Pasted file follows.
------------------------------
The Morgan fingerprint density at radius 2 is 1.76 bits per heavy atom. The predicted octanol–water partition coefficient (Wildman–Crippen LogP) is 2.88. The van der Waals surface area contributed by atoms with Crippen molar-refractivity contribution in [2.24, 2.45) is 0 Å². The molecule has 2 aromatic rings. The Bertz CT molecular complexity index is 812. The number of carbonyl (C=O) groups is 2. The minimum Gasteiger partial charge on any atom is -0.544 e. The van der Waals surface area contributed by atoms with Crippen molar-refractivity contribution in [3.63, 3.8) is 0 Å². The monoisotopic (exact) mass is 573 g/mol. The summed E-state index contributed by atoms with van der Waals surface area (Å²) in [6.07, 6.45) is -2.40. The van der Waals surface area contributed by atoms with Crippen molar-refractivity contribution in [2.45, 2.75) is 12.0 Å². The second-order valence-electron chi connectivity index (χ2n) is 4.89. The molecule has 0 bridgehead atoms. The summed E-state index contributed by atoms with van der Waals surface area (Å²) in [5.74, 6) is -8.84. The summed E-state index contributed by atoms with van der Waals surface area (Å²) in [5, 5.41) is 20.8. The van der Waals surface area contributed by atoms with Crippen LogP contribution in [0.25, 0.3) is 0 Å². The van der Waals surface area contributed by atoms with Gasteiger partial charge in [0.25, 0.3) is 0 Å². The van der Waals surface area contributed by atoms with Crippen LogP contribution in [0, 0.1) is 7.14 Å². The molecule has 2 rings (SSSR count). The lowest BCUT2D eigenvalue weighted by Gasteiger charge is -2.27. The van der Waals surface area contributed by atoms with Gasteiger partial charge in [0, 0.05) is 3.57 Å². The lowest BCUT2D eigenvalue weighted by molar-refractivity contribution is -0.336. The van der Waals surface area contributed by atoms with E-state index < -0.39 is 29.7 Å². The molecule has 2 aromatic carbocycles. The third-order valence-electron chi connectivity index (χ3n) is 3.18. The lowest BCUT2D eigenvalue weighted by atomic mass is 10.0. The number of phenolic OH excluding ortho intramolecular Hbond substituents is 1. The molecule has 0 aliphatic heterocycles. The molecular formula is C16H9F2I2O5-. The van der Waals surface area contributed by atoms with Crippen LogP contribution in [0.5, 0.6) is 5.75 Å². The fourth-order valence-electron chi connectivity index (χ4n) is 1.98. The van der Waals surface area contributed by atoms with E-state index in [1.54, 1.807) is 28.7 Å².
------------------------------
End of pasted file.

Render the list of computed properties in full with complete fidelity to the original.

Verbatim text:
The Morgan fingerprint density at radius 2 is 1.76 bits per heavy atom. The predicted octanol–water partition coefficient (Wildman–Crippen LogP) is 2.88. The van der Waals surface area contributed by atoms with Crippen molar-refractivity contribution in [2.24, 2.45) is 0 Å². The molecule has 2 aromatic rings. The Bertz CT molecular complexity index is 812. The number of carbonyl (C=O) groups is 2. The minimum Gasteiger partial charge on any atom is -0.544 e. The van der Waals surface area contributed by atoms with Crippen molar-refractivity contribution in [3.63, 3.8) is 0 Å². The monoisotopic (exact) mass is 573 g/mol. The summed E-state index contributed by atoms with van der Waals surface area (Å²) in [6.07, 6.45) is -2.40. The van der Waals surface area contributed by atoms with Crippen molar-refractivity contribution in [2.45, 2.75) is 12.0 Å². The second-order valence-electron chi connectivity index (χ2n) is 4.89. The molecule has 0 bridgehead atoms. The summed E-state index contributed by atoms with van der Waals surface area (Å²) in [5.74, 6) is -8.84. The summed E-state index contributed by atoms with van der Waals surface area (Å²) in [5, 5.41) is 20.8. The van der Waals surface area contributed by atoms with Crippen LogP contribution in [0.25, 0.3) is 0 Å². The van der Waals surface area contributed by atoms with Gasteiger partial charge in [0.25, 0.3) is 0 Å². The van der Waals surface area contributed by atoms with Crippen LogP contribution in [0, 0.1) is 7.14 Å². The molecule has 2 rings (SSSR count). The lowest BCUT2D eigenvalue weighted by Gasteiger charge is -2.27. The van der Waals surface area contributed by atoms with Gasteiger partial charge in [0, 0.05) is 3.57 Å². The lowest BCUT2D eigenvalue weighted by molar-refractivity contribution is -0.336. The van der Waals surface area contributed by atoms with E-state index < -0.39 is 29.7 Å². The molecule has 2 aromatic carbocycles. The third-order valence-electron chi connectivity index (χ3n) is 3.18. The lowest BCUT2D eigenvalue weighted by atomic mass is 10.0. The number of phenolic OH excluding ortho intramolecular Hbond substituents is 1. The molecule has 0 aliphatic heterocycles. The molecular formula is C16H9F2I2O5-. The van der Waals surface area contributed by atoms with Crippen LogP contribution in [0.5, 0.6) is 5.75 Å². The fourth-order valence-electron chi connectivity index (χ4n) is 1.98. The van der Waals surface area contributed by atoms with E-state index in [1.54, 1.807) is 28.7 Å².